A Mi’kmaw lobster harvester says he was shot at three times when he went out on the water to confront the people stealing his traps that were set under his community’s moderate livelihood fishery.
Garry Denny was not physically injured but he said he’s still in shock.
“After the last shot, it just hit me as a Mi’kmaw community member here, we’re never going to be accepted and that’s how I feel,” said Denny.
Denny said this is a whole new level of violence from non-Indigenous fishers.
He said he’s worried about his family. A few hours earlier, his wife and son were on the water.
Denny said he is teaching his children to fish, and exercise their treaty right to earn a moderate livelihood no matter what the backlash is from the non-Indigenous fishers.
His traps have been cut since his community, Pictou Landing First Nation, launched its moderate livelihood fishery, following Potlotek and Eskasoni.
Pictou Landing First Nation community members harvest lobster in the waters off northwest Nova Scotia.
RCMP say they arrested four people in connection with the shooting.
Cpl. Lisa Croteau said Monday no injuries were reported and no charges have been laid so far, as the investigation continues.
Croteau said one person was taken into custody Sunday after officers were called to the scene at around 5:30 p.m., while the other three suspects were arrested Monday.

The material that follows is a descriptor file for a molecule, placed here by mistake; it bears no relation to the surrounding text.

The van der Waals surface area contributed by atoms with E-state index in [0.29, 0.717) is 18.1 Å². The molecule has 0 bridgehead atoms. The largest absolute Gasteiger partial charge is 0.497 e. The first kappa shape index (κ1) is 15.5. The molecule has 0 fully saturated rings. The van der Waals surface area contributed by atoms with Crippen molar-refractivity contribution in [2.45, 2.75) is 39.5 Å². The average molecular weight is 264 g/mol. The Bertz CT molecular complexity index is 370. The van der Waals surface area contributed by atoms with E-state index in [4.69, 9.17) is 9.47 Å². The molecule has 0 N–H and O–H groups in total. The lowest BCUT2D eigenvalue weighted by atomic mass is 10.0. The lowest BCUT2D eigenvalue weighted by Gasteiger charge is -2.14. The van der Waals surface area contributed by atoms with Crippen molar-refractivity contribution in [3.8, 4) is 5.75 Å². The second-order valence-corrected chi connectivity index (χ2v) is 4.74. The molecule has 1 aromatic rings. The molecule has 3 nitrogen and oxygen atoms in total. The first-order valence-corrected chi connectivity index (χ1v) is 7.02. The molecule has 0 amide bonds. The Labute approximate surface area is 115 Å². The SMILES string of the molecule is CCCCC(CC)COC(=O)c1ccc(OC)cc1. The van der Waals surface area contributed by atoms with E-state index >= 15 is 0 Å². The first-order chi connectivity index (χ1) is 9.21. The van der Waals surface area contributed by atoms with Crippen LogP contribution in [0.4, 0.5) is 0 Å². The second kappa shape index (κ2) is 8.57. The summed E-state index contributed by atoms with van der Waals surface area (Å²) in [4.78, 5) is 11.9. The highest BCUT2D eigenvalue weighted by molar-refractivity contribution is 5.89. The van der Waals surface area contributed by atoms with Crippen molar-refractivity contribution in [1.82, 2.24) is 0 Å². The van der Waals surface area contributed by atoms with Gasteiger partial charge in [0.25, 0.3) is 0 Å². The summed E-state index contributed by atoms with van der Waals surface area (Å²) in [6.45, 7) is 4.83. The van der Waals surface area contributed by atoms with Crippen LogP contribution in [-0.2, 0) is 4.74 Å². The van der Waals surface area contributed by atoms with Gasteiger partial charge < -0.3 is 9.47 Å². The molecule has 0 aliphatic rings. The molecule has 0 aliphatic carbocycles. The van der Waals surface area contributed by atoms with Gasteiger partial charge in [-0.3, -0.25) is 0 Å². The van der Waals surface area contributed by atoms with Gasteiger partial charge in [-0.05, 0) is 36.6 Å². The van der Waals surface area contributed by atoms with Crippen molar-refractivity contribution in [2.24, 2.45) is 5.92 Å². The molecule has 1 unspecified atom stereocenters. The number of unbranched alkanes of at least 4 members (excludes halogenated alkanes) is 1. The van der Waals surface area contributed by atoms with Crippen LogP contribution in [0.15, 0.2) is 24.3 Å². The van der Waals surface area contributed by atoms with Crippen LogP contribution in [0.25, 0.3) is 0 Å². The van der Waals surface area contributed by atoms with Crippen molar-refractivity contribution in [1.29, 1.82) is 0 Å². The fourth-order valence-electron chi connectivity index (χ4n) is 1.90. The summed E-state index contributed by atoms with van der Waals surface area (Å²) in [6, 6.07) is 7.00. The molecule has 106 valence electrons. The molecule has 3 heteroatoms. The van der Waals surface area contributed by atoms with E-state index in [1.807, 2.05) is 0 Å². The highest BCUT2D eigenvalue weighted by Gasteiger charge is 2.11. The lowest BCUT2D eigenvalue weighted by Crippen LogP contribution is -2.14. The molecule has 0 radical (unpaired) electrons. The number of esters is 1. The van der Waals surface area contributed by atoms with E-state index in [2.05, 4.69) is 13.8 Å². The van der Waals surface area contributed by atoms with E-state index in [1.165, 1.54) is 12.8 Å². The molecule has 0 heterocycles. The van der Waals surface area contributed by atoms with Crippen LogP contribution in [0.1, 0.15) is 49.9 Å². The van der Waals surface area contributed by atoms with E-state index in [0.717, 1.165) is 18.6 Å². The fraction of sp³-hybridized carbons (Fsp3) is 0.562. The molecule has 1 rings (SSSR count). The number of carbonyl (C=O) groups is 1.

Pictou Landing Chief Andrea Paul said in an interview Monday that members of the First Nation were shocked and unnerved by the incident.
“They’re very upset, (but) I don’t think many of them were too surprised by it,” she said.
Non-Indigenous fishers have reacted violently to the Mi’kmaw run fisheries in the past three months.
Denny said he will continue to fish, and fight for treaty rights for future generations.
“But there’s one thing that Saulnierville fishermen from Sipekne’katik and PLFN have in common, we’re not giving up,” said Denny.
Along with the four people under investigation for the shooting, police have arrested 21 others for acts of violence.
It started when Sipkne’katik First Nation launched its moderate livelihood fishery in Southwestern Nova Scotia a few months ago.
It was met with violence from non-Indigenous fishers and their supporters who say the fishery is illegal and the lobster stocks are at risk.
Both claims have been refuted by experts.
The Department of Fisheries and Oceans and experts have agreed the lobster stocks are healthy.
The Mi’kmaw have a treaty right signed in the mid 1760s to hunt, fish and gather to earn a moderate livelihood.
That right was affirmed in 1999 by the Supreme Court of Canada. But the court didn’t define moderate livelihood and in 21 years since the decision, Canada has failed to do so.
Violence to date against the Mi’kmaw harvesters include a van being torched, Mi’kmaw fishers being surrounded in a lobster pound by an angry mob, the building being burned to the ground a few days later, and the chief being assaulted.
Also on the water, flares were fired at boats, traps were cut and stolen, and Mi’kmaw boats were surrounded and chased by non-Indigenous fishers’ boats.
However, this is the first instance a firearm was used.
“It wasn’t till the last shot I realized I could have died out there; my kids could have been left without a father,” said Denny.
With files from the Canadian Press